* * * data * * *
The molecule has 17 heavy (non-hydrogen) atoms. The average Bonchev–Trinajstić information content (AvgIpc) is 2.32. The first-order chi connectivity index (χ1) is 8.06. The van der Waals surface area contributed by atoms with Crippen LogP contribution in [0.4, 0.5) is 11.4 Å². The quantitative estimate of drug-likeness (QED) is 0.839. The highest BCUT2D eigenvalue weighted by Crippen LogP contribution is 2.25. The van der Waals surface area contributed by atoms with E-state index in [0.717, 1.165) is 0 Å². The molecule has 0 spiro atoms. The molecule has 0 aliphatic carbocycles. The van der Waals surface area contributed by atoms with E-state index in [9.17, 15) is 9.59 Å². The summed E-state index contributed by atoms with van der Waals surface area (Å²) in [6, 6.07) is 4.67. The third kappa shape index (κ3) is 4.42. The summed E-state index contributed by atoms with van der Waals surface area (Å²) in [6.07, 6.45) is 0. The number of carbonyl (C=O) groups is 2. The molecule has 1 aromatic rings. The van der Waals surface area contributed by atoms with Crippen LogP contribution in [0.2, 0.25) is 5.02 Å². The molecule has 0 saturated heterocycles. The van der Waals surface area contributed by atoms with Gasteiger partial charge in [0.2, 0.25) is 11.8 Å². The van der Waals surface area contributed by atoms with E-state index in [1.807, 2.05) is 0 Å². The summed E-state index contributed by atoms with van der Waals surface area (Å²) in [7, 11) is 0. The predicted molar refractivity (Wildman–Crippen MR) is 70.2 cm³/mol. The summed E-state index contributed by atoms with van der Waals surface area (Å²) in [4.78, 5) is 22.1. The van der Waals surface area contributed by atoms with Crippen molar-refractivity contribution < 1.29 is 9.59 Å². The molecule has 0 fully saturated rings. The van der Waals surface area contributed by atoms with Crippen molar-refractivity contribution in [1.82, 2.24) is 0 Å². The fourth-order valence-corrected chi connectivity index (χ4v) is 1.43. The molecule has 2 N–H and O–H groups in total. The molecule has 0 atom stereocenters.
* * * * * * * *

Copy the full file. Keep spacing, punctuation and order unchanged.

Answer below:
The molecule has 17 heavy (non-hydrogen) atoms. The average Bonchev–Trinajstić information content (AvgIpc) is 2.32. The first-order chi connectivity index (χ1) is 8.06. The van der Waals surface area contributed by atoms with Crippen LogP contribution in [0.4, 0.5) is 11.4 Å². The quantitative estimate of drug-likeness (QED) is 0.839. The highest BCUT2D eigenvalue weighted by Crippen LogP contribution is 2.25. The van der Waals surface area contributed by atoms with E-state index in [0.717, 1.165) is 0 Å². The molecule has 0 spiro atoms. The molecule has 0 aliphatic carbocycles. The van der Waals surface area contributed by atoms with E-state index in [9.17, 15) is 9.59 Å². The summed E-state index contributed by atoms with van der Waals surface area (Å²) in [6, 6.07) is 4.67. The third kappa shape index (κ3) is 4.42. The summed E-state index contributed by atoms with van der Waals surface area (Å²) in [6.07, 6.45) is 0. The number of carbonyl (C=O) groups is 2. The molecule has 1 aromatic rings. The van der Waals surface area contributed by atoms with Crippen LogP contribution in [0.2, 0.25) is 5.02 Å². The molecule has 0 saturated heterocycles. The van der Waals surface area contributed by atoms with Gasteiger partial charge in [0.2, 0.25) is 11.8 Å². The van der Waals surface area contributed by atoms with E-state index in [1.807, 2.05) is 0 Å². The summed E-state index contributed by atoms with van der Waals surface area (Å²) in [7, 11) is 0. The predicted molar refractivity (Wildman–Crippen MR) is 70.2 cm³/mol. The summed E-state index contributed by atoms with van der Waals surface area (Å²) in [4.78, 5) is 22.1. The van der Waals surface area contributed by atoms with Crippen molar-refractivity contribution < 1.29 is 9.59 Å². The molecule has 0 fully saturated rings. The van der Waals surface area contributed by atoms with Crippen molar-refractivity contribution in [1.82, 2.24) is 0 Å². The fourth-order valence-corrected chi connectivity index (χ4v) is 1.43. The molecule has 2 N–H and O–H groups in total. The molecule has 0 atom stereocenters.